08.23.09

Patents Roundup: Microsoft Versus Biology Research, Patent Systems in US and EU Challenged

Posted in America, Europe, Law, Microsoft, Patents at 5:10 am by Dr. Roy Schestowitz

Life in detail

Summary: Microsoft’s patenting practices agitate the scientific community, patent reforms seen as necessary and likely

JUST THE OTHER day we mentioned Microsoft’s patent on “studying evolution”. It’s an example of some of those patents which kill [1, 2, 3, 4]. Given the relationship between the pharmaceutical cartel and Microsoft, this may not be entirely surprising. In public speeches, Bill Gates likens development of software to the invention of life-saving drugs in order to justify software patenting.

The Register has another report on this subject which we only alluded to on Thursday.

Microsoft goes Darwinian with evolutionary tree patent

[...]

Because such a patent could potentially hobble an entire scientific field, evolutionary biologists will surely be keeping a closer eye on Microsoft’s newfound interest in gene-splicing software.

In the words of Science: [emphasis in red is ours]

A 2-year-old patent application by Microsoft has claimed the invention of techniques that evolutionary biologists have been using for years to discern how organisms were related to one another through evolutionary time, based on similarities in genetic sequence. As word about it spreads, the phylogenetics community is increasingly worried. They think the patent is unlikely to pass muster at the U.S. Patent and Trademark Office because it seems obvious. However, should the application be approved, some researchers may find that they are doing work that infringes it.

At Groklaw (News Picks), Jones writes: “You might find the reactions to this article by scientists of interest here, including the comments, and don’t miss the graphic of Darwin’s first sketch of the “tree of life” superimposed with a WGA notice.

What on Earth is Microsoft doing?

Windows and Xbox are already killing innocent people [1, 2, 3] and Microsoft is now stepping in stomping on the medical field too. For those who do not know just how corrupt this industry can be, check out what’s happening this week with Obama and healthcare. There is an already-exposed AstroTurf whose aim is to ensure an ill system of uninsured people stays in place.

Senior Obama adviser David Axelrod’s public relations and ad industry ties — which received some scrutiny during the presidential campaign — are again being questioned. Opponents of health care reform (mostly Republicans) are criticizing the “huge ad buys” that pro-reform groups are making through Axelrod’s old firm. “Two separate $12 million ad campaigns advocating Obama’s health care plan … were produced and placed partly by AKP&D Message & Media, a firm founded by Axelrod that employs his son and still owes Axelrod $2 million,” reports Politico.com.

This would probably take us further off topic, so going back to the issue with patents, here is a new essay titled “Looks Like IP Is About To Slow Down Innovation In Clean Tech”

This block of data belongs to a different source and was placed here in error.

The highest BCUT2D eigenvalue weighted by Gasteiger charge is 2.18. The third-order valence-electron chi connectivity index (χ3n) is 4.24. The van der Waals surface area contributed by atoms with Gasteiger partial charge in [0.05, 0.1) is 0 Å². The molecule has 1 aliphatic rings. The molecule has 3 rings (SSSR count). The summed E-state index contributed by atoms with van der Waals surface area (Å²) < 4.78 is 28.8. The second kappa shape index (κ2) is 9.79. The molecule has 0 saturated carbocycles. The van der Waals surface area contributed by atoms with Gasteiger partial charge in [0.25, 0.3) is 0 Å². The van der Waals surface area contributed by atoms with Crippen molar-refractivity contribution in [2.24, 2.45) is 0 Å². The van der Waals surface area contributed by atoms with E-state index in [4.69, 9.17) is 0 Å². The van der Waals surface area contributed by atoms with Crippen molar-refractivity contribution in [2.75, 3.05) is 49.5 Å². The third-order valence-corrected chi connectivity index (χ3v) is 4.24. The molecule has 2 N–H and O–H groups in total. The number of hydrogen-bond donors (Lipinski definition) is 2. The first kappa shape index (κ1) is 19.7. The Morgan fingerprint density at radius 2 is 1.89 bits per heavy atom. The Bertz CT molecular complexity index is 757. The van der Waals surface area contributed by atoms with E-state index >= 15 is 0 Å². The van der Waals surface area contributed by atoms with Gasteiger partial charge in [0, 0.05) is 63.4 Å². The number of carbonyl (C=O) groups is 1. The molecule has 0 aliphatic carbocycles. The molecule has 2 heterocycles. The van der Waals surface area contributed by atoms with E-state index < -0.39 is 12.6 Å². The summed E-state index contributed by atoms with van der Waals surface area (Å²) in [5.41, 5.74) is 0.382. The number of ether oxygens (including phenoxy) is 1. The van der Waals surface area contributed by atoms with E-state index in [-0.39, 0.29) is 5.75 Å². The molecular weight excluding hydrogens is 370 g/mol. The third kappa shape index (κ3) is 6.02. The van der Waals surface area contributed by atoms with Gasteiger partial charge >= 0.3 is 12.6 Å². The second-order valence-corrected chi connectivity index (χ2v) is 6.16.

Plenty of studies have shown, over and over again, that in an emerging market, the last thing you want is patent protection. It slows down innovation and adoption drastically. That’s because in a brand new emerging market, the bigger issue is actually figuring out how to get the market established — and that means a lot of different efforts getting thrown at the wall, and the ability for multiple parties to try different approaches to getting things to work in a way that the market wants. Often this means a lot more sharing of ideas (even among competitors), as everyone begins to recognize that getting over that adoption hurdle is a much bigger deal than hoarding IP. And that’s a key point.

One thing to assess and to measure is “innovation” — whatever it may mean — but what about mortality rates in the case of medicine? As we showed three weeks ago, life-saving drugs are being banned or blocked because the patent system is driven by profit, not ethics. Will this ever be rectified? Here’s a start:

An en banc ruling by the U.S. Court of Appeals for the Federal Circuit has narrowed the reach of U.S. patent laws covering companies’ overseas sales and production.

Glyn Moody has just published the following:

Why We Must Call Them “Intellectual Monopolies”

[...]

There we have it: the more opponents collude by using the “eye-pea” term, the more the monopolists can point to this as “proof” that copyright and patents are property, not monopolies.

As we noted some days ago, the European Commission had begun reassessing the patent system. Here is another take on the subject:

The European Commission’s Directorate-General for Internal Market and Services plans to conclude a contract for a comprehensive study on patent quality. The aim is to study the quality of patent rights with economic analysis in order to propose effective policy solutions for the optimal functioning of the future patent system in Europe considering its objectives to encourage innovation and the diffusion of new technology and knowledge. This should take into account a system with the co-existence of national and European patents, and a future Community patent which is currently being negotiated between Member States.

There is bad news here. The Community patent, which can facilitate software patents inside Europe, is rearing its ugly head again.

“Today, nearly 40 percent of a senior’s healthcare spending is on pharmaceutical medications.“

Dennis Hastert

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